A new study suggests that people who drink coffee regularly may be protected against malignant melanoma, the leading cause of skin-cancer death in the United States.

People in the study who drank four or more cups of coffee daily were 20 percent less likely to develop malignant melanoma than noncoffee drinkers, according to the study published last week in JNCI: Journal of the National Cancer Institute.

Of course, the findings don’t give you license to fire up the Mr. Coffee and then spend your day lounging in the sun without sunscreen: The best way to prevent skin cancer remains avoiding sun exposure and ultraviolet radiation, said study researcher Erikka Loftfield, a fellow at the institute.

“Our results, and some from other recent studies, should provide reassurance to coffee consumers that drinking coffee is not a risky thing to do,” Loftfield said in an e-mail. “However, our results do not indicate that individuals should alter their coffee intake.”

Measuring java’s effect

Previous studies had found hints that drinking coffee might be linked to lower rates of nonmelanoma skin cancers, but the findings were mixed when researchers looked at coffee and melanoma.

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Melanomas arise from pigment cells in the skin called melanocytes. According to the National Cancer Institute, 76,100 new cases were diagnosed in the United States in 2014, and 9,710 people died of the disease.

Loftfield and her team pulled data from a study that tracked 447,357 retirees over an average of 10 years and found 2,904 cases of malignant melanoma (in which the cancer has spread beyond the top layer of the skin) and 1,874 cases of early-stage melanoma, which remains only on the top layer of the skin.

“Our study is the largest to date to evaluate this relationship” between melanoma and coffee drinking, Loftfield said.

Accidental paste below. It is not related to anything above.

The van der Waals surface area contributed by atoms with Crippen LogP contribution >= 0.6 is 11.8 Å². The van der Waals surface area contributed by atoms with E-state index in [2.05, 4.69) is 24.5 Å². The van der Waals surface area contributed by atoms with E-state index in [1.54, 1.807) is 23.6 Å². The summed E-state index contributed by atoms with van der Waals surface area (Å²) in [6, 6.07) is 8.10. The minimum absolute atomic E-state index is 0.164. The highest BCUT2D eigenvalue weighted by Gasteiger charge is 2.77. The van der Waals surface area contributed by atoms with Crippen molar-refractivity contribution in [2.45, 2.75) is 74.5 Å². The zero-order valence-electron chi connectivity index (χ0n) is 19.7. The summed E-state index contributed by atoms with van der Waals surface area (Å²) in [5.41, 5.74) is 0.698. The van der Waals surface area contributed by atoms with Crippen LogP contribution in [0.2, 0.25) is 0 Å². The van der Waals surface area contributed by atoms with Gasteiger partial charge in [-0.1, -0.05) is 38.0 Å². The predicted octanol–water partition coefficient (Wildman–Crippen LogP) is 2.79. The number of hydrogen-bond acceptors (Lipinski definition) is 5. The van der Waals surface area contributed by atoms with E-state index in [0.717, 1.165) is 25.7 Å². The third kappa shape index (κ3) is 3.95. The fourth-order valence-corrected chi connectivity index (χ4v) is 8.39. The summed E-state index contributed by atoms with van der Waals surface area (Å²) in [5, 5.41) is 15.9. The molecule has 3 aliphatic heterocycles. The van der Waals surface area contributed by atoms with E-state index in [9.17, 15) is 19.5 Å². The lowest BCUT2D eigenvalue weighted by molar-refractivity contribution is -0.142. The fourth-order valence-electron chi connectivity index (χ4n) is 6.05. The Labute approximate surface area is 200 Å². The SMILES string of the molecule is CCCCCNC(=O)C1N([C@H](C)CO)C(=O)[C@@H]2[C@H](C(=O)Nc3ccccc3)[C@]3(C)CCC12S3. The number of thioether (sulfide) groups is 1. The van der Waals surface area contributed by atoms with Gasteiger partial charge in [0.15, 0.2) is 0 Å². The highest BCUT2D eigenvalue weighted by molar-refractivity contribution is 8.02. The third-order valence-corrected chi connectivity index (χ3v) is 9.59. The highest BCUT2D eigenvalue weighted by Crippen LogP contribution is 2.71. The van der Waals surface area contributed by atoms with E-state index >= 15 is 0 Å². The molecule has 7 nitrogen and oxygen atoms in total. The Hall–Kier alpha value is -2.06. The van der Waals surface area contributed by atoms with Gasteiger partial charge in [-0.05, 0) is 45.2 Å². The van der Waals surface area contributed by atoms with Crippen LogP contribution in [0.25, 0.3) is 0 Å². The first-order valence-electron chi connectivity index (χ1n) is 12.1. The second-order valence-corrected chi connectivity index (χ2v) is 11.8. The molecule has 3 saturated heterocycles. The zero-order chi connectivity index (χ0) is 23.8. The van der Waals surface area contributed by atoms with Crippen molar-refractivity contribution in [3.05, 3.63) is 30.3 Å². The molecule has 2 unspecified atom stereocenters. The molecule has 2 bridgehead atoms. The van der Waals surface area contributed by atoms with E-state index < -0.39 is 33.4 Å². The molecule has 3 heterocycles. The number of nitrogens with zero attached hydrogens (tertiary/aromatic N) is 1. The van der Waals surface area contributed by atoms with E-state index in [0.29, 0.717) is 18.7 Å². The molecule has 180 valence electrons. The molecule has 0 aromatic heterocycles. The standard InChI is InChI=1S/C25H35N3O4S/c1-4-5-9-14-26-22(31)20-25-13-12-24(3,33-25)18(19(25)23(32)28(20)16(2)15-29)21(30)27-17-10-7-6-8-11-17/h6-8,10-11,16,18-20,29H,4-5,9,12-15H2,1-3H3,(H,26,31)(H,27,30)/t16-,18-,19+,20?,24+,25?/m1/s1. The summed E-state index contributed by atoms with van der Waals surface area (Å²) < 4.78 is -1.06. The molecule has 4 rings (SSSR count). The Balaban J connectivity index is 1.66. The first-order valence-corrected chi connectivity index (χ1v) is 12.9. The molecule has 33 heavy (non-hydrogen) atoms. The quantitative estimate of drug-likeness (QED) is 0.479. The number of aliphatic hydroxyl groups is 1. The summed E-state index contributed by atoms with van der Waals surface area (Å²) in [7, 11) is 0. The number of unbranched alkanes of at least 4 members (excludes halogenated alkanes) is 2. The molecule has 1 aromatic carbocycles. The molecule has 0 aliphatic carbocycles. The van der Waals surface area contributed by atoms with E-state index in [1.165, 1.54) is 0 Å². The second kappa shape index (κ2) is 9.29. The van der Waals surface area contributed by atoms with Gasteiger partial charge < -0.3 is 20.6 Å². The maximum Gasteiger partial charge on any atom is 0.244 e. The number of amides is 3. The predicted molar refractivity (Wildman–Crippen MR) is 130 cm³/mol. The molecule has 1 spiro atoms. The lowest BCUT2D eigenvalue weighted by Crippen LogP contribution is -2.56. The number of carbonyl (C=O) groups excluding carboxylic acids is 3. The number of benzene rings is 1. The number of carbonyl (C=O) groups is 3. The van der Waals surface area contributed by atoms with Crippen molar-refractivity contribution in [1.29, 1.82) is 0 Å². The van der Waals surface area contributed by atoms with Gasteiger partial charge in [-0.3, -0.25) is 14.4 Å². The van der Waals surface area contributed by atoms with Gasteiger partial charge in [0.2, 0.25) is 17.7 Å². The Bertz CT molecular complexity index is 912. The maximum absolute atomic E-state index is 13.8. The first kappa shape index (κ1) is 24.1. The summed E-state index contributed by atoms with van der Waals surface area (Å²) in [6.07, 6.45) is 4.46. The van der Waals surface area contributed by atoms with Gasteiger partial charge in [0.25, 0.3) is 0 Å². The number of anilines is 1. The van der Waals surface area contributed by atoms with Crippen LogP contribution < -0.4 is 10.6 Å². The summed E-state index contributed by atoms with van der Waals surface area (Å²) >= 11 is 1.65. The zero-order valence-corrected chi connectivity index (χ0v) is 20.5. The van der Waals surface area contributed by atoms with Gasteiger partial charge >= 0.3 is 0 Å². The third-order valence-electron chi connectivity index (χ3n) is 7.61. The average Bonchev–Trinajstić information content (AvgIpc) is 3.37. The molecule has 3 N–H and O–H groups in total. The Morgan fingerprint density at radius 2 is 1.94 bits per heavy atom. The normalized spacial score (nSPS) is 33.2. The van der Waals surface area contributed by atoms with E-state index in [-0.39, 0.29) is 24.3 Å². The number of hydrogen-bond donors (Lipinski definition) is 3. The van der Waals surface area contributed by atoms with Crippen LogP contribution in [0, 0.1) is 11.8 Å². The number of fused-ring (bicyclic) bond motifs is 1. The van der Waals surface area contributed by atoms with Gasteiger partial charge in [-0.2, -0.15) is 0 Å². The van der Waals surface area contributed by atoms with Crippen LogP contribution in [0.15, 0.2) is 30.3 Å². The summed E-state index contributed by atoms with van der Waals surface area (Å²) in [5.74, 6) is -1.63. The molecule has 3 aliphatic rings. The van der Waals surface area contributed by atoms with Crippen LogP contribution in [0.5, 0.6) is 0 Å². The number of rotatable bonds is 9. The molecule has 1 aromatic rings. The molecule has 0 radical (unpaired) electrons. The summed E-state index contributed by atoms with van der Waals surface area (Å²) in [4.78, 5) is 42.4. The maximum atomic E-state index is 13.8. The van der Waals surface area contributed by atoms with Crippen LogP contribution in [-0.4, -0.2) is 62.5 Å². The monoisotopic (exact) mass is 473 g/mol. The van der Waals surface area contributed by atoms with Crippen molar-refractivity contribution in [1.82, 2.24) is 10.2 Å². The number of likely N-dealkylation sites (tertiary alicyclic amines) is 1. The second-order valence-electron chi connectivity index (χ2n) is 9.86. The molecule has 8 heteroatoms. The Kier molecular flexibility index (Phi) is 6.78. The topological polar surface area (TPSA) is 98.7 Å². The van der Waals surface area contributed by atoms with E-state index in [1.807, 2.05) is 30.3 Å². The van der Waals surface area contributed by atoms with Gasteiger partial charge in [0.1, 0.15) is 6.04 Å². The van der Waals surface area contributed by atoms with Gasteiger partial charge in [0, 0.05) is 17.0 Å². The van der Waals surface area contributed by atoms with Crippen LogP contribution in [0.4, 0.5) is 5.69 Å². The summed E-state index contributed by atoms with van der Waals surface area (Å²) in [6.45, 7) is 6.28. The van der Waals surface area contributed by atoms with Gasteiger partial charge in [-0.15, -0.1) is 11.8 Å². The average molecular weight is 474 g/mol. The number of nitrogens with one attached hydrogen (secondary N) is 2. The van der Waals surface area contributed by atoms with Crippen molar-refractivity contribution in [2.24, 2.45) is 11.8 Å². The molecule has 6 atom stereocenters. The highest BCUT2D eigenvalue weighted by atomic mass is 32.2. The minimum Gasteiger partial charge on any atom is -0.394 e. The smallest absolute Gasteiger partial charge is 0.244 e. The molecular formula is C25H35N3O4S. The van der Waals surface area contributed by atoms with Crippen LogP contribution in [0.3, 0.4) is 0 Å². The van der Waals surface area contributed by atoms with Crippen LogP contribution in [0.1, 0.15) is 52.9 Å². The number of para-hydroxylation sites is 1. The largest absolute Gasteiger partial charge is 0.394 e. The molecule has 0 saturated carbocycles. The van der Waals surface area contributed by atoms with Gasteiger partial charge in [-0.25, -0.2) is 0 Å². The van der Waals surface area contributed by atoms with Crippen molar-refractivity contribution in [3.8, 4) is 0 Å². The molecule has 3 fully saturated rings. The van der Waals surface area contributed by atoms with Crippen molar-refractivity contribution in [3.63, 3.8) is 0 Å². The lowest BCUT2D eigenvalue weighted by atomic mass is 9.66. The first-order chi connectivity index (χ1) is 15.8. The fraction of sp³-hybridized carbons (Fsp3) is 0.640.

The participants reported their coffee consumption as well as other factors that might influence their cancer risk, including exercise, alcohol intake and body-mass index.

Perky protection?

After the researchers controlled for other factors, coffee drinking turned out to be a boon: There were 55.9 cases of melanoma yearly per 100,000 people among those who drank at least four cups a day, vs. 77.6 cases per 100,000 among the people who didn’t drink coffee, the researchers wrote.

The findings specifically applied to caffeinated coffee, not decaf. It’s possible that caffeine could be the protective factor, but there may be some other protective compound that is more abundant in caffeinated coffee than in the decaffeinated variety, the researchers said.

The apparent lack of a link with decaf may also be due to chance, Loftfield noted.

The researchers plan to look for evidence of this protective effect in other groups of people, but Loftfield warns that the research is limited: The scientists had no way of knowing about the sunscreen habits of their respondents or their skin coloring. (Lighter-pigmented and freckled people are more prone to melanoma than other people are.)

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